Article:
This global warming thing

At the back of my mind has always been the thought that technology will make the whole low carbon thing entirely redundant. We\’ll move away from fossil fuels because we find something better, not because we want to stop emitting CO2.

No doubt this is the result of too much science fiction consumed as an adolescent.

Or maybe not.

Engineers plan to put satellites into orbit around the planet that can gather energy from the sun, concentrate it into powerful laser beams and transmit the energy back to the Earth where it can be used to generate electricity.

While harvesting solar energy in space has been discussed by scientists for more than 30 years, engineers at EADS Astrium, Europe\’s largest space company, now believe the technology is available to allow them to start building a working prototype.

They hope to have a small demonstrator of a full sized space-based power station, capable of beaming back 10-20kW of power, ready for launch in the next five years.

Quite why they\’re using lasers I\’m not sure:

But Astrium claims that its approach of using infrared lasers will make the system safer than other proposals which have suggested using microwaves to transmit the energy. If misdirected, microwaves could cause widespread damage, effectively cooking anything in their path.

That\’s not actually true. The concentration of energy would be too low to do that. Plus people have already tested transferring energy via microwave (they did it between two Pacific islands, fortuitously the right distance apart to mimic the depth of the atmosphere) and it works.

The real point about all of this though is that we know that it works. We\’ve the satellite technology, the transmission technology and the energy comes to Earth in a form that is easy to feed into our current grid systems. Oh, and yes, the available energy is vastly greater than the amount that civilisation already uses. By several orders of magnitude actually.

What we don\’t have and the thing that we need to have to make it all economic is a cheap way of getting into orbit. Which leads to a though. The Stern Review says we should be spending perhaps 2% of GDP to adjust for emissions and climate change. That\’s around $1 trillion a year globally.

Do I think that spending $1 trillion on researching a cheap way into space (say, a space elevator) would enable us to actually construct one? Yes, I do. And given that constructing such a cheap method of getting into space would be a total and final solution to climate change I would rather wish that we did do so actually.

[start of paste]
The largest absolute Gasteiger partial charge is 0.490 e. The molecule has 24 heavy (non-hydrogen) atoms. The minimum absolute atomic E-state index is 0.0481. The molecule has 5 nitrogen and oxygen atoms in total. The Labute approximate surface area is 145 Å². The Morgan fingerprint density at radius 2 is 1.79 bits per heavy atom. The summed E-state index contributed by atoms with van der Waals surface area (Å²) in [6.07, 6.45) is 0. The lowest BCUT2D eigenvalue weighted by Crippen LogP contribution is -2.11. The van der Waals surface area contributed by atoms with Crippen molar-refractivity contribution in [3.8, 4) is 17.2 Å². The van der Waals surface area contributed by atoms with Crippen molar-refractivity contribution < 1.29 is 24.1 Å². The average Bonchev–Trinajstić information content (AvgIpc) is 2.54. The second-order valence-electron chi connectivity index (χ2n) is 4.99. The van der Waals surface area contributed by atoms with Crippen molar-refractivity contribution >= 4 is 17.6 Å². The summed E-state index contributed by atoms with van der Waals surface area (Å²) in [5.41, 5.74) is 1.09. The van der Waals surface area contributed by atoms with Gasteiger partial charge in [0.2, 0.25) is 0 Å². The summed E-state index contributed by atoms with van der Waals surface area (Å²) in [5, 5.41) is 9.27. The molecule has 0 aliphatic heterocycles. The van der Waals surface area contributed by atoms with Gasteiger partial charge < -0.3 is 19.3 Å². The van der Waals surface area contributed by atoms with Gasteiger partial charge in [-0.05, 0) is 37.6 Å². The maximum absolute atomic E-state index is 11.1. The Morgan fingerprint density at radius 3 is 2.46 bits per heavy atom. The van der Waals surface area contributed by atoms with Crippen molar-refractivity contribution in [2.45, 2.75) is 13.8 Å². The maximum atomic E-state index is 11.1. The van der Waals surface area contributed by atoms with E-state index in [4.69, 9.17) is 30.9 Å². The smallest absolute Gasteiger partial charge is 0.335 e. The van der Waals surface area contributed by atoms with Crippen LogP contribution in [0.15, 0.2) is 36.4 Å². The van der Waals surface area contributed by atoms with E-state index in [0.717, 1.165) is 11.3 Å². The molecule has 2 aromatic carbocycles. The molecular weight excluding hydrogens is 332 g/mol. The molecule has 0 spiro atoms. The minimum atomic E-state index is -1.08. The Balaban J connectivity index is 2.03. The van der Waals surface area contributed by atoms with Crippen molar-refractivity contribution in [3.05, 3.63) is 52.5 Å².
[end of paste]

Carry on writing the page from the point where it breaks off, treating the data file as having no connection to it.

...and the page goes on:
10 thoughts on “This global warming thing”

  1. From what I’ve seen and guesstimated, $1trillion isn’t going to be enough to research, develop and construct an effective space elevator.

    However, if we have several orders of magnitude of excess energy available once the system is in place, what’s the problem. Just use rockets, and recoup the energy “cost” of utilising rocket and fossil fuels later.

  2. So Much For Subtlety

    We have a cheap way into space: Project Orion.

    Look it up.

    I am sure the Greens who have become reconciled to nuclear power won’t mind exploding 1000 or so small nuclear weapons in the atmosphere to put a few thousand tonnes of space ship into orbit.

  3. Or, indeed, spending even a fraction of that kind of money on fusion reactor research into which the UK government puts a few tens of millions a year. Fusion power within 30 years?

    Trouble is with government picking winners, of course…………… 😉

  4. Whatever energy source comes along that’s better than fossil fuels, it probably won’t be better for everything. We haven’t got round to banning the horse (and they really do have dangerous emissions) nor have we banned the use of human muscle.
    Just develop whatever energy source looks likely to be profitable.

  5. A space elevator for £1 trillion, a lovely target for some Islamist nutter, or an environmentalist nutter, or any nutter in fact to fly a plane into.

  6. You probably wont beleive this but….the R&D for a space elevator is already well underway and it wont take anything like $1trillion to do it.

    Look up the Space Elevator Games held every two years by NASA and you’ll see what happened this year. The work on climbers and the tether are both well advanced and in this years competition there were major improvements since 2007. Best guess is the materials etc will be ready in around 3-5 years. That will give us an entry level Orbital Elevator capable of outperforming all current means of launch technology without even breaking into a sweat. Of course we can then use that one to build an even bigger one if we need more carrying capacity…and so on.

    Last cost estimate I saw for building it was around $10billion (that’s right, not trillions, billions). There’s a load more on that at Liftport who’ve been punting this idea for over 10 years.

    Why waste any more money on rocketry?

  7. Is there some compelling reason to put it in space rather than in the desert? Big cost savings in many areas if we lay the panels on the desert floor rather than in orbit.

    Tim adds: Yes. 1) Efficiency, sunlight not filtered by atmosphere. 2) 24 hour operation.

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